Post-Baccalaureate Certificate
0%

Master’s Degree
17%

Post-Master’s Certificate
0%

First Professional Degree
3%

Doctoral Degree
77%

Post-Doctoral Training
3%

Relevant majors

Communication Sciences and Disorders

A program that focuses on the application of biomedical, psychological, and physical principles to the study of the scientific bases, development, and treatment of speech, language, hearing, and cognitive communication problems caused by disease, injury, or disability. Includes instruction in language science, hearing science, speech and voice science, biology of communication, behavioral linguistics, psychology, and applications to the development of diagnostic and rehabilitative strategies and technologies.

Audiology/Audiologist

A program that prepares individuals to diagnose and treat hearing loss and other disorders involving the ear, advise patients on means to use their remaining hearing, and select and fit hearing aids and other devices. Includes instruction in acoustics, anatomy and physiology of hearing, hearing measurement, auditory pathology, middle and inner ear analysis, rehabilitation therapies and assistive technologies, and pediatric and other special applications.

Audiology/Audiologist and Speech-Language Pathology/Pathologist

An integrated program that prepares individuals to work as both audiologists and speech-language pathologists. Includes instruction in a variety of communication disorder studies, audiology, speech pathology, language acquisition, and the design and implementation of comprehensive therapeutic and rehabilitative solutions to communications problems.



Relevant work experience

How much related work experience do you need to get hired for the job?

None
28%

1 month
0%

1 to 3 months
0%

3 to 6 months
0%

6 months to 1 year
24%

1 to 2 years
31%

2 to 4 years
7%

4 to 6 years
10%

6 to 8 years
0%

8 to 10 years
0%

Over 10 years
0%

On The Job Training

How much on the job training do you need to perform the job?

None or short demonstration
10%

1 month
27%

1 to 3 months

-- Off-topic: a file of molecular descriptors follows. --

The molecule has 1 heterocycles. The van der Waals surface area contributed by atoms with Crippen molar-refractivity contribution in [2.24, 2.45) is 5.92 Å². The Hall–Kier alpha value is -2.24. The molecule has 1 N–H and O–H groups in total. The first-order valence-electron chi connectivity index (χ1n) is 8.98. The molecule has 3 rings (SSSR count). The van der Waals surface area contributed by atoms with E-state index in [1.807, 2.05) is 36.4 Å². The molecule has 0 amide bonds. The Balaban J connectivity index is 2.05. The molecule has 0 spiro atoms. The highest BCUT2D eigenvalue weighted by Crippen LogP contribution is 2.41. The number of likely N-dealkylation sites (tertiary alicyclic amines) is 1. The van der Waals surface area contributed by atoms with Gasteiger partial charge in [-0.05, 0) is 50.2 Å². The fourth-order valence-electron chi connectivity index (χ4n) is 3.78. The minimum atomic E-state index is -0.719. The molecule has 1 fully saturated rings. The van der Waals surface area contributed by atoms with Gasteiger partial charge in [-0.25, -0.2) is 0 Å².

27%

3 to 6 months
10%

6 months to 1 year
10%

1 to 2 years
10%

2 to 4 years
3%

4 to 10 years
3%

Over 10 years
0%

Should you become one

Best personality type for this career

The Thinker

People with this personality likes to work with ideas that require an extensive amount of thinking. They prefer work that requires them to solve problems mentally.

The Builder
38%

People with The Builder personality type likes practical and hands-on work. They prefer working with plants, animals, and real-world materials like wood, tools, and machinery.


The Thinker
95%

People with The Thinker personality likes to work with ideas that require an extensive amount of thinking. They prefer work that requires them to solve problems mentally.


The Artist
33%

People with The Artist personality likes to work with designs and patterns. They prefer activities that require self-expression and prefer work that can be done without following a clear set of rules.


The Helper
90%

People with The Helper personality type likes to work with people and in teams. They prefer work that allows them to build relationships with others.


The Leader
24%

People with The Leader personality likes to start and work on projects. They also like leading people and making many decisions.


The Organizer
52%

People with The Organizer personality type likes to follow set procedures and routines. They prefer working with data and details more than with ideas.


You can read more about these career personality types here.

People who are suitable for this job tend to like working with ideas and require an extensive amount of thinking. They like searching for facts and figuring out problems mentally.

They also like working with, communicating with, and teaching people. They like helping or providing service to others.

Take this quiz to see if this is the right career for you.

Work Values

Which values are the most important to a person’s satisfaction for this job?

Achievement
81%

You are someone who is results oriented. You prefer work that allows you to utilize your skills and abilities while at the same time giving you a sense of accomplishment.

Working Conditions
79%

You are someone who values job security, steady employment, and good working conditions. You also prefer work that keeps you busy all the time with something different to do every day.

Recognition
71%

You are someone who values job advancement and leadership roles. You prefer work that receives recognition for the work you do and jobs that are looked up to by others in the company and your community.

Relationships
90%

You are someone who likes to provide a service to others. You prefer a work environment where you can work with your co-workers in a friendly non-competitive environment.

Support
71%

You are someone who values a company that stands behind their employees. You prefer a work environment where everyone is treated fairly and is being supported by the company.

Independence
71%

You are someone who likes to work on your own and make your own decisions. You prefer work that requires little supervision and are allowed to try out your own ideas.

FAQ